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The challenge of grey market diversion is rapidly growing and can have serious impacts on your brand and organization. Grey market diversion occurs when genuine, non-counterfeited goods intended for legitimate distribution in one country or territory are diverted and sold in another without authorization. This results in significant dollars in revenue loss due to price point differences in different markets, disruption of legitimate sales channels, as well as significant reduction in overall brand equity and value perception.

Examples of Grey Market Diversion include the following.

  • Products (Spirits, cosmetics, perfume, etc.) intended for duty free distribution diverted to retail channels and being sold at lesser prices undercutting the retail channel and market.
  • Dealer network partners selling products on eCommerce and Social Media sites less than the manufactured suggested retail price (MSRP).
  • Resellers shipping products from one country to another where the MSRP is higher and profiting from the price differences to the detriment of the local channel and overall revenue of the organization.
  • Dealers entering into business agreements with non-authorized business entities in different markets.

The ability to meaningfully disrupt Grey Market Diversion comes down to awareness on a global scale – the ability to effectively monitor distribution channels and understand, in real-time, when and where grey market diversion is occurring. Strategies that rely on “one-off” inspections (e.g., buy back purchases) will have limited effectiveness.

At GPAS, we recommend a strategy based on the following best practices.

1.   Unit level serialization

The utilization of unique identification on every product. Core to a successful identification strategy is that the deployed technology is both easily recognizable and easy to use which in turn generates widespread use and business intelligence data that can be put to work.

At GPAS, we are code agnostic meaning we can work with any type of serialization strategy and code technology (QR, Data Matrix, NFC, RFID, etc.). However, a serialized QR code has several key advantages.

  • They are ubiquitous and therefore are easily recognizable – Consumers know immediately how to interact with them.
  • They are easy to use. QR codes do not require a specialized app that must be downloaded. Consumers simply point their existing smartphone camera to read the QR code.
  • They are extremely cost effective to add to packaging and labels in the print production process.
  • They are unobtrusive to existing systems and technologies across the supply chain.
gpas qr

See our blog post, The Value of Serialized QR Codes, to better understand why an open and easy-to-use consumer methodology offers the best solution.

2.   Comprehensive Track and Trace Program

Track and Trace involves the capturing and visibility of the movement of products from manufacturing through supply chains and into the consumer marketplace. It can be broken down into several key functional areas.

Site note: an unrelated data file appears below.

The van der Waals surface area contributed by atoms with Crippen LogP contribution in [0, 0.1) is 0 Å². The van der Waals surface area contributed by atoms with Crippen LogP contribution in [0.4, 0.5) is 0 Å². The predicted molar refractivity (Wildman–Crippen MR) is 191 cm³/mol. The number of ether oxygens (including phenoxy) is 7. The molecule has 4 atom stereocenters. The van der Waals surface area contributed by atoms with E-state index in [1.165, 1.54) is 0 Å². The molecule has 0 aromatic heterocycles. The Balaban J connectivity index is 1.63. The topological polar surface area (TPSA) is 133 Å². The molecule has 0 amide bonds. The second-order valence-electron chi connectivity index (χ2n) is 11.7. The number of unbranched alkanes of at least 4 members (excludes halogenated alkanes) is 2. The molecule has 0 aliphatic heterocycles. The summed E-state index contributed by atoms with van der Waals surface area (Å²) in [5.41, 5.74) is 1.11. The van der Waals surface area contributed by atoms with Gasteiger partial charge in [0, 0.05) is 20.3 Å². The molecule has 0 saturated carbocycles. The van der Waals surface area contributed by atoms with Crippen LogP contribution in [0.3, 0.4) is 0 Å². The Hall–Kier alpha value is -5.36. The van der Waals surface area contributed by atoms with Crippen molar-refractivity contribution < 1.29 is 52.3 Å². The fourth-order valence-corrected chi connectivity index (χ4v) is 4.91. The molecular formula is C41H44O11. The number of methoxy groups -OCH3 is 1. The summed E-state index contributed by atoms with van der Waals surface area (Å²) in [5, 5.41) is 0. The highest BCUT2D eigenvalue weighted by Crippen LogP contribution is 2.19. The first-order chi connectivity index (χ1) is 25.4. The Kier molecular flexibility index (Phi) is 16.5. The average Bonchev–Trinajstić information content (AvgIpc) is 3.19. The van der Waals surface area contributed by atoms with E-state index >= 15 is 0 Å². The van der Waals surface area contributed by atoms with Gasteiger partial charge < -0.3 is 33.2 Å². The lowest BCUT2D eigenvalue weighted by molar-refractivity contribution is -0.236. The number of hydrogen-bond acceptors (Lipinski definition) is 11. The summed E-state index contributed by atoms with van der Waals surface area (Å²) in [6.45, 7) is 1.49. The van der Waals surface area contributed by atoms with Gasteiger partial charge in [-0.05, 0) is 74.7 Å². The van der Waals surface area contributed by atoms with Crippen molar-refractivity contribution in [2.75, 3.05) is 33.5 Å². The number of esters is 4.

At GPAS, we are code agnostic meaning we can work with any type of serialization strategy and code technology (QR, Data Matrix, NFC, RFID, etc.). However, a serialized QR code has several key advantages.


Aggregation is the first step of a track and trace program. It involves the association of individual products to cases to pallets (and to containers is certain situations). In other words, many individual units/codes to master codes creating a child/parent relationship and supporting efficiencies for recording the shipping and receiving of products globally.

Chain of Custody Tracking & Traceability

Tracking builds from the serialization hierarchy created in the aggregation process and involves capturing and monitoring the movement of products in the supply chain(s) in real-time. It is critical to understand where products were shipped and received and to have this information tied to individual product level codes. Traceability involves the ability to quickly and easily understand the path products took to get to market.

See our blog post, Supply Chain Traceability, to better understand why traceability is important in the supply chain.

Meta-Data and Attributes

QR codes are like data “sponges” with the ability to absorb attribute or meta-data along their path and lifecycle – From information (batch #, lot #, expiry, Mfg. date, QC, etc.) associated in the manufacturing process to transportation data (shipment date, end destination(s), container #, etc.) captured in the supply chain. As well, every consumer engagement/scan in the market produces data such as geolocation, date & time stamp, product identity, etc.

The data associated with individual codes/products is critical to support the capturing of business intelligence and the running of analytics.

3.   Robust Business Intelligence and Analytics

The final element in a Grey Market Diversion Strategy is the utilization of comprehensive analytics looking at consumer engagement data and analyzing it against meta-data associated in the manufacturing and shipping processes. Within GPAS, users have the ability to apply unlimited business intelligence rules (at a product/code level or much deeper on any associated attribute or meta-data element) resulting in real-time alerts in the form of dashboards and reports that can drive immediate action by the organization. GPAS takes advantage of every consumer engagement activity in the market to automate awareness and build a solid defense against Grey Market Diversion.